Dogs could face extreme separation anxiety after lockdown is lifted
Spending every waking minute of the day with a human is every dog’s dream.
But when coronavirus lockdown ends, canines will have to adjust back to ‘normal life’ without constant companionship – which could lead to problems.
Queen Elizabeth II’s corgi trainer has spoken out about how dogs may experience ‘extreme separation anxiety’ after lockdown ends, due to the fact they’ve become overly-dependent on humans.
Speaking to The Times, Dr Roger Mugford – an animal psychologist used by the royal family – explained: ‘With such an overload of quality time with their families, dogs are building up a huge reservoir of over-dependency which could see them suffer when mums and dads suddenly return to work and the children go back to school.’
He says that pets could show this distress in a number of ways – from chewing furniture, barking, going to the toilet inside or, in more severe cases, ‘self-harm’.
Dr Mugford advises that the best way to prepare for lockdown is to get them used to short intervals apart – this could be just 30 minutes to start with.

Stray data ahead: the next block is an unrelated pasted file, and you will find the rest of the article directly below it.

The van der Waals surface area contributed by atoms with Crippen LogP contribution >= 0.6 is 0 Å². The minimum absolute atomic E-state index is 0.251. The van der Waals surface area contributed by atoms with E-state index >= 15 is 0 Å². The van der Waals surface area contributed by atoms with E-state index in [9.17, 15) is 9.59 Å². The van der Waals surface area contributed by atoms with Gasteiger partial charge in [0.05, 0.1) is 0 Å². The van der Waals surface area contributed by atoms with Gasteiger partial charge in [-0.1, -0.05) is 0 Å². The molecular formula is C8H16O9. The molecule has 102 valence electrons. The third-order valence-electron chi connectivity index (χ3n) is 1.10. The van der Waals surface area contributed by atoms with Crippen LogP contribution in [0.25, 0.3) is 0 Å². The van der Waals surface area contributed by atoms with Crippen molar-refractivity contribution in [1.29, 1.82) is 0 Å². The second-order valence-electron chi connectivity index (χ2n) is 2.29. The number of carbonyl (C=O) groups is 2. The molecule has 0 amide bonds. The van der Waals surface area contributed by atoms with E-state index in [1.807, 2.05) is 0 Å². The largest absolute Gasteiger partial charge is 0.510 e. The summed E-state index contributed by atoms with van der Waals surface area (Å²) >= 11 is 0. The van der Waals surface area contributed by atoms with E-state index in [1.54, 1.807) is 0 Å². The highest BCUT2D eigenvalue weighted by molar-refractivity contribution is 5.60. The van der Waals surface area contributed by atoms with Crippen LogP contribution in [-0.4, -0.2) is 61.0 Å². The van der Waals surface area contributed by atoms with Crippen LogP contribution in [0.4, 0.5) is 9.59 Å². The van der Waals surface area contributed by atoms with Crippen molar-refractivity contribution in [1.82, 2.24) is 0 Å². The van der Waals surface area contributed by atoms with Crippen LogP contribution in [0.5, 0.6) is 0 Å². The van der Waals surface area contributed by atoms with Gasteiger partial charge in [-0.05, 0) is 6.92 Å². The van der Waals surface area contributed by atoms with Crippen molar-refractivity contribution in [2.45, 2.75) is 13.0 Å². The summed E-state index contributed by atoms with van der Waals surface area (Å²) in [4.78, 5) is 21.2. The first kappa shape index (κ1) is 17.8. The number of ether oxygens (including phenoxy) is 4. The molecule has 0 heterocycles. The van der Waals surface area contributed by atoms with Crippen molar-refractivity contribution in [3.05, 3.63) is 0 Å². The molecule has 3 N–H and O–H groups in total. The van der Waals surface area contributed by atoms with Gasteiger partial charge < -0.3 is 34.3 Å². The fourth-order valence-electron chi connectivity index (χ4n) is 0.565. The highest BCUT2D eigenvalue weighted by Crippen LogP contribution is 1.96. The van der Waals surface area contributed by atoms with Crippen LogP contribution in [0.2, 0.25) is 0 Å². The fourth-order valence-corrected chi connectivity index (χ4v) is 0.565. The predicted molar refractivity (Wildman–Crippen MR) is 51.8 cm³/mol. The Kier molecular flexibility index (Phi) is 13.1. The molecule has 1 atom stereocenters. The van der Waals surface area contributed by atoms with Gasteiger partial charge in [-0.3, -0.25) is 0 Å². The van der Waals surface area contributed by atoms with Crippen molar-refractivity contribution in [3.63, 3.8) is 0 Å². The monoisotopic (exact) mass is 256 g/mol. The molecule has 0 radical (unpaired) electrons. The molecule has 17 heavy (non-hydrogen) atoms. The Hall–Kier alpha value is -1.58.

He also suggests placing a webcam in your house to see how your dog responds when left alone.
But pets are not the only ones enjoying company.
With anxiety on the rise, due to the global pandemic, many of us humans are turning to our four-legged friends for emotional support and comfort. Pet adoption has also risen, as a result of coronavirus.
Dr Mugford says it’s important to get these pets ready for life after lockdown, as many will have a ‘huge shock’ once restrictions are lifted.
He urges that periods of separation – starting small and working up to longer spurts – are the best way to help prepare them.
Rachel Casey, director of canine behaviour and research at Dogs Trust agrees that lockdown could trigger anxiety problems for dogs. She urges people to try and get their animals ready for ‘normal life’.
She said: ‘Now is the time to act to avoid future problems – and it’s easy to do.
‘Just make sure that you factor in time apart from your dog each day to help them be able to cope when alone – this could be separated from you by a door or child gate for an hour or two whilst you’re working or home schooling the kids.
‘By organising your dog’s day, with time apart, play times, exercise, other activity sessions (like giving them a food filled toy) and quiet times, you can make sure that your dog maintains their ability to cope with the different aspects of “normal” life when we get back to it.’
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